This afternoon I went to the deck to read and hopefully to finish the latest chapter of “When Helping Hurts” (if you are thinking about Mission work long term or short term, or any kind of humanitarian aid, this is a MUST read!!!) as i came down from the deck i noticed a lot of the boys were out on the new soccer field trying to finish to spread the last two mounds of dirt that we recently had delivered. (the boys have been playing soccer on that field for the last few weeks with these two huge mounds of dirt in the corners, its the funniest thing they play soccer like they arent even there, corner kicks take place on the top of them, while countless kids build tunnels for the “cars” to drive through, or make dirt castles, or throw dirt “snow” balls at one another). On my way downstairs I found Volcy and he had this HUGE smile on his face! I asked him what was going on and he grabbed me and told me that there was going to be a big party this afternoon at Source de la Grace East (SDLGE, the orphan village closet to the Jumercourt Inn) Volcy told me we wer invitied Pastor Calix’s kids and Pastor Claude’s kids over for some music, dancing, hair braiding, jump roping, and most importantly our boys were going to play Calix’s boys in a soccer game! I was excited mainly because Volcy was excited and you could see the boys starting to get excited, and nervous (it was so humbling, and eye opening to me, to see this boys 13-16 years old getting excited to this soccer game, they were getting nervous for this BIG game, to me it just seemed like a silly scrimmage with the neighborhood boys, but to these guys it was like the State Championship or something, these were the same nerves and the same excitement I used to feel suiting up for a soccer game…that took me back for awhile, it was great to be in that place again, a place I have nearly forgotten as my soccer years have been over for about 6 years now)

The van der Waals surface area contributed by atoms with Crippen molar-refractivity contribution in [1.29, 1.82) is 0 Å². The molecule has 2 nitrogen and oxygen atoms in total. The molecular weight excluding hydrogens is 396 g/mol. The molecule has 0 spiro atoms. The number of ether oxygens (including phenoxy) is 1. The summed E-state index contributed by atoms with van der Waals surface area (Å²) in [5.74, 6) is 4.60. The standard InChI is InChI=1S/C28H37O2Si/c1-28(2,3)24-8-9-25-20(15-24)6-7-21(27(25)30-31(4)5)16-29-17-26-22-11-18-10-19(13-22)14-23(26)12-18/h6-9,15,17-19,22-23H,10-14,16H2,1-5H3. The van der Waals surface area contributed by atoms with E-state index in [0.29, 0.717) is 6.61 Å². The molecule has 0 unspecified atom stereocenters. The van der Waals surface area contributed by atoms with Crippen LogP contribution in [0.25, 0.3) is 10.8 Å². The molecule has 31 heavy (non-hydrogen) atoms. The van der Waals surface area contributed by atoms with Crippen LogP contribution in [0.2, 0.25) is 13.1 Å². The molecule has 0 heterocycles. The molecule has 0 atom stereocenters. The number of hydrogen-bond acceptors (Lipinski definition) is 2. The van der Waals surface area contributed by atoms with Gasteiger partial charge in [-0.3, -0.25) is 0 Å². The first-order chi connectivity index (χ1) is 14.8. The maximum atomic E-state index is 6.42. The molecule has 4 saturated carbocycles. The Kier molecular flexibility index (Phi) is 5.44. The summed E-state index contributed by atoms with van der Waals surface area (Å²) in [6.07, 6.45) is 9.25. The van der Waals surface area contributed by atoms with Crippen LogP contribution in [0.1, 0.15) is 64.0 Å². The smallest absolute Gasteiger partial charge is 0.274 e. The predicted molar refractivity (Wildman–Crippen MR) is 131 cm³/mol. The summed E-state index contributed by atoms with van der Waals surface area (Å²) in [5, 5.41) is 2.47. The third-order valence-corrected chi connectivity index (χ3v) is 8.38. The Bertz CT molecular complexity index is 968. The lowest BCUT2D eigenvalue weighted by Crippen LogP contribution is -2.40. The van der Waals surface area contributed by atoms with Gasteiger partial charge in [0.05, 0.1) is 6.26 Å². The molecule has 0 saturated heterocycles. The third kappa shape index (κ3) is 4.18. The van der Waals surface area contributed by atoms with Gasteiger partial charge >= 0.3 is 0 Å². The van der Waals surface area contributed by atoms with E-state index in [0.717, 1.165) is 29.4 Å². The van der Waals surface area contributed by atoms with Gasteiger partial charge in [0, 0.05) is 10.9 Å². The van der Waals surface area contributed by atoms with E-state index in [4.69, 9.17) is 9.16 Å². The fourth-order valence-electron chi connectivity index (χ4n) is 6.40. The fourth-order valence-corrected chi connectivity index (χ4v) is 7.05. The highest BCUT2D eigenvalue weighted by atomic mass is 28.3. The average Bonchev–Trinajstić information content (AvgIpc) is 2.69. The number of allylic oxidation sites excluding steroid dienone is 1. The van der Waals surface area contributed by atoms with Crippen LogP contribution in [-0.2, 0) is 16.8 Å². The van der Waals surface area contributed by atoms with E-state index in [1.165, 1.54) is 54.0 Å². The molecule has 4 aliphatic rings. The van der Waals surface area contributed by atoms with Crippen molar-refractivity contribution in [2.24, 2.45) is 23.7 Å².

SO i grabbed my video camera and decided I was going to take video so I could share with all my friends back home this party! I was pumped this was going to be awesome! As the game gets started Volcy runs up to me, and says, “Are you ready?!” I asked, “Yea! for the game?!” Volcy laughed and said, “Nope! you are going to be the referee!” He handed me two streamers all folded up like cards, one yellow and one red. he also handed me a whistle (God only knows were this thing had been!)

Now I’d played soccer nearly my enitre youth through most of High School, but I had never refereed,  BUT I had played soccer for all these years I can handle a neighborhood soccer game right?! WHOA WAS I OFF TRACK, all though these kids are playing in old hand me down uniforms, tube socks and crocs, this was the most important game they had played in! And it was vital I blow the whistle for EVERYTHING! Fouls, hand balls, penalty kicks, corner kicks, goal kicks, throw ins, you name it! if the play stopped i better be there with my whistle!

About twenty minutes into the first half, SDLGE gets a lucky goal, a slow rolling shot his a rock in the field and bounced right around the goalie….THE PLACE ERUPTED!!! PLAY STOPPED AND WE HAD A HUGGGGEEEEE PARTTTYYYYYY!!!! the kids had torn up pieces of paper as confetti, waiting, praying for a goal. …the ball went in…the kids came out!! Do you remember the PK shoot out in the USA vs China or maybe it was Japan, world cup final back around 2000? and the final penalty kicker for the US scored, ripped off her shirt, and all the girls dog piled on her, they just won the world cup?! that’s nearly what this was, and exactly what it reminded me of!

The second half of the game, Jacob (Calix’s oldest son) came to play, and single handedly destroyed SDLGE, it wasn’t a pretty sight..i think he scored like 6 goals or something. The boys were demoralized, humiliated, they had just lost everything…This story doesn’t get better, they didn’t come back and win in over time, nothing like that…the game ended, I blew the whistle, and the teams shook hands…SDLGE went and sat by themselves to discuss whose fault this was for the big loss…I went over to “listen” and try to figure out what they were saying…